How is Portugal making immigration easier?

The new Implementing Decree on the legal regime for entry, stay, exit and removal of foreign citizens from the national territory was published in September 2018 in the Official Gazette and meets the objectives that were the basis of the amendments to the Aliens Act in 2017.


These amendments have been made as the government recognizes that Portugal is faced with a demographic challenge. Thus, the Government's strategy in the area of migration is to promote the attraction of immigrants, through legal immigration channels, the development of an intercultural society and deepen the integration of immigrants in Portuguese society.



The new decree makes it possible to reduce bureaucracy and make the procedures for visa applications and residence permits more flexible and faster. It introduces a simplified regime for students who wish to attend vocational education courses in Portugal and for highly skilled entrepreneurs in order to make the business models linked to entrepreneurship, technology and innovation more attractive, therefore addressing the difficulties felt by enterprises in these fields (Startup Visa). Moreover, the following changes can be noted:


· It authorizes the regularization of immigrants who are already in Portugal for humanitarian reasons whenever they prove that they are legally working in Portugal and paying into the social security for more than one year. This is in line with Article 123 of the Aliens Act which exempts a migrant, in exceptional situations, from the proof of legal entry.


· It simplifies the residence scheme for seasonal workers in a new article (Article 17A) and introduces a new scheme for workers transferred from other Member States, if they are integrated into the workforce (Article 62B). This new scheme exempts holders of an ICT residence permit granted by another Member State of the European Union to ask for another residence permit for long-term mobility in Portugal.


· It also simplifies the obtention of a residency permit for researchers (Article 32) and other highly qualified employees (Article 32A) as there is no need anymore to receive the prior opinion from the government on granting them a visa.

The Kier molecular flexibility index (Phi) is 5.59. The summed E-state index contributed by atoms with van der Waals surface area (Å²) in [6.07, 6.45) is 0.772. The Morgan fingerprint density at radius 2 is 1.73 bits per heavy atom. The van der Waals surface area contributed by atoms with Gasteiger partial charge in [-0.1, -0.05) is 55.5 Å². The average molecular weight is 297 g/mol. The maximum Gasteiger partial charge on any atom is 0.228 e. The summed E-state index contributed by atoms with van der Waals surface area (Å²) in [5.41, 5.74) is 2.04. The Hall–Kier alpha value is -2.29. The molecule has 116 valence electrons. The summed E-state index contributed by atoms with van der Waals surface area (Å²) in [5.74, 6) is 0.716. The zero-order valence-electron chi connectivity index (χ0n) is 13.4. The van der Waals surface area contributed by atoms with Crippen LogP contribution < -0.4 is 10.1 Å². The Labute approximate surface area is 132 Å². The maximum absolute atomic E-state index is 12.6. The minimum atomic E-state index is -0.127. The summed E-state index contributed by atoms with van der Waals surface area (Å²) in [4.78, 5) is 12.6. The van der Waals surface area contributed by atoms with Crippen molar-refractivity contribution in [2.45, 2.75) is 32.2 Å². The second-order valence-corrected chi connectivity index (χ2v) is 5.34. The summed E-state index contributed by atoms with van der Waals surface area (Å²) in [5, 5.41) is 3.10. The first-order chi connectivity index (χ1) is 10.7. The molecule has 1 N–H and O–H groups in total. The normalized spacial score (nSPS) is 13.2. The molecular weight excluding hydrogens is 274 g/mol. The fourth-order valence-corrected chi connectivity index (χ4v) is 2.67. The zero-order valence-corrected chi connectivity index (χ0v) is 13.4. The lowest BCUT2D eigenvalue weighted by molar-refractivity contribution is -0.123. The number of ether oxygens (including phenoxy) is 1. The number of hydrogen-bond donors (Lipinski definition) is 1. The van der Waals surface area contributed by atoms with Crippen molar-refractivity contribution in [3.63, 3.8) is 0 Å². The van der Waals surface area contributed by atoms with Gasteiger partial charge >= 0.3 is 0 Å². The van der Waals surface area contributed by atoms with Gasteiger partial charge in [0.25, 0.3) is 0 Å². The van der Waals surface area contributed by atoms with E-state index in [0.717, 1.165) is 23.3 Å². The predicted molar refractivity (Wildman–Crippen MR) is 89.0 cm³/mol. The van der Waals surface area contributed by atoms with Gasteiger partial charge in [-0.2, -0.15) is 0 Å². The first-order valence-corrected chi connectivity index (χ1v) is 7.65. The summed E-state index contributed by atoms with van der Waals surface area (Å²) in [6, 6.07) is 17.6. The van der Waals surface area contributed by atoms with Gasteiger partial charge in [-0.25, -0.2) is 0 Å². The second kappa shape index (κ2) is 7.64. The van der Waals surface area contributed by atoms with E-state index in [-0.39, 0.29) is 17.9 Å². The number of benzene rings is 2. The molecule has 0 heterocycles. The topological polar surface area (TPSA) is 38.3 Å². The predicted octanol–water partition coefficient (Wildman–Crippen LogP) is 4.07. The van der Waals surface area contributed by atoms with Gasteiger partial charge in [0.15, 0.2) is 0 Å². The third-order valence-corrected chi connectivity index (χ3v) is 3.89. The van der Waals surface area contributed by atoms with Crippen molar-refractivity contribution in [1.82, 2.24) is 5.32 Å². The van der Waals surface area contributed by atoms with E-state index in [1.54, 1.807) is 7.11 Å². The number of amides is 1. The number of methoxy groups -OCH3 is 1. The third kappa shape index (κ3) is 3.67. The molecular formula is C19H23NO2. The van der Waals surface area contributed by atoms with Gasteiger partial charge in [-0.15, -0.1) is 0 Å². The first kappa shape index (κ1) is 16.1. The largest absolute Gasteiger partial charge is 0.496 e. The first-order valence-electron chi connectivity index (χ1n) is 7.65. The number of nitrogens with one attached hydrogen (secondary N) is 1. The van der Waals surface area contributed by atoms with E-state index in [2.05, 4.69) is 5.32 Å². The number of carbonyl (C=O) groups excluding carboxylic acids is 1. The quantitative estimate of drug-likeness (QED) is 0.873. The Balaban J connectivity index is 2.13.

· It streamlines and simplifies the granting of residence permits for those who wish to study in higher education (Article 33). For example, students will not have to prove the payment of tuition and prove that they have sufficient means of subsistence anymore if they demonstrate that they are accepted into a higher education institution. Additionally, the student who is receiving a scholarship attributed by Camões - Institute of Cooperation and Language, will not have to prove his admission into a higher education institution. A more favorable treatment for the students from the Community of Portuguese Language Countries (CPLP), was introduced (Article 33.7). They are now exempt from attending an interview with the

Portuguese immigration and borders service (SEF).


The CPLP is an international organization and political association of Lusophone countries. Lusophone countries are countries with Portuguese as their official language. The CPLP is composed of 9 Member States: Angola, Brazil, Cape Verde, Guinea-Bissau, Equatorial Guinea, Mozambique, Portugal, Sao Tomé e Principe and Timor-Leste. All that can be achieved in matters of circulation of people has a symbolic importance, reinforcing the sense of belonging and the political importance of the CPLP in the international community.


Author: Dr. Fanny Tittel-Mosser

Amsterdam | London | Luxembourg

contact@futurecitizeninstitute.com 

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